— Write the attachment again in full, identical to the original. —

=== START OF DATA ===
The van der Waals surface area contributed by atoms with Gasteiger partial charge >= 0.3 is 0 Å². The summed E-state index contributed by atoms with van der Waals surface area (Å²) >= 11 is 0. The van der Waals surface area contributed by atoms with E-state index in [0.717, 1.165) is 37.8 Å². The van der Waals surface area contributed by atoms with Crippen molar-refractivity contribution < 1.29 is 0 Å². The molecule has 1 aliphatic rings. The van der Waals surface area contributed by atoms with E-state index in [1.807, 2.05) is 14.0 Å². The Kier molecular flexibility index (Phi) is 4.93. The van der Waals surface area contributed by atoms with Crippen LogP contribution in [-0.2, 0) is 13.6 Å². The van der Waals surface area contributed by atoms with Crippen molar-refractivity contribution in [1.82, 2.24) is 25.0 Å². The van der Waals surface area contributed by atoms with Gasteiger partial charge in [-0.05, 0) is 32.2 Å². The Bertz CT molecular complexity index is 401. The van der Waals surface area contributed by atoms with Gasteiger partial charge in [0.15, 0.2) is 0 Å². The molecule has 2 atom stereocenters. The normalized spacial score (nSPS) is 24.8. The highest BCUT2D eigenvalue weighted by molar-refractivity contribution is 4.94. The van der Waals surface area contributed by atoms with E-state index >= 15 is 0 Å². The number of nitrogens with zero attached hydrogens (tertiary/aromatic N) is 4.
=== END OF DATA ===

The van der Waals surface area contributed by atoms with Gasteiger partial charge >= 0.3 is 0 Å². The summed E-state index contributed by atoms with van der Waals surface area (Å²) >= 11 is 0. The van der Waals surface area contributed by atoms with E-state index in [0.717, 1.165) is 37.8 Å². The van der Waals surface area contributed by atoms with Crippen molar-refractivity contribution < 1.29 is 0 Å². The molecule has 1 aliphatic rings. The van der Waals surface area contributed by atoms with E-state index in [1.807, 2.05) is 14.0 Å². The Kier molecular flexibility index (Phi) is 4.93. The van der Waals surface area contributed by atoms with Crippen LogP contribution in [-0.2, 0) is 13.6 Å². The van der Waals surface area contributed by atoms with Crippen molar-refractivity contribution in [1.82, 2.24) is 25.0 Å². The van der Waals surface area contributed by atoms with Gasteiger partial charge in [-0.05, 0) is 32.2 Å². The Bertz CT molecular complexity index is 401. The van der Waals surface area contributed by atoms with Gasteiger partial charge in [0.15, 0.2) is 0 Å². The molecule has 2 atom stereocenters. The normalized spacial score (nSPS) is 24.8. The highest BCUT2D eigenvalue weighted by molar-refractivity contribution is 4.94. The van der Waals surface area contributed by atoms with E-state index >= 15 is 0 Å². The number of nitrogens with zero attached hydrogens (tertiary/aromatic N) is 4.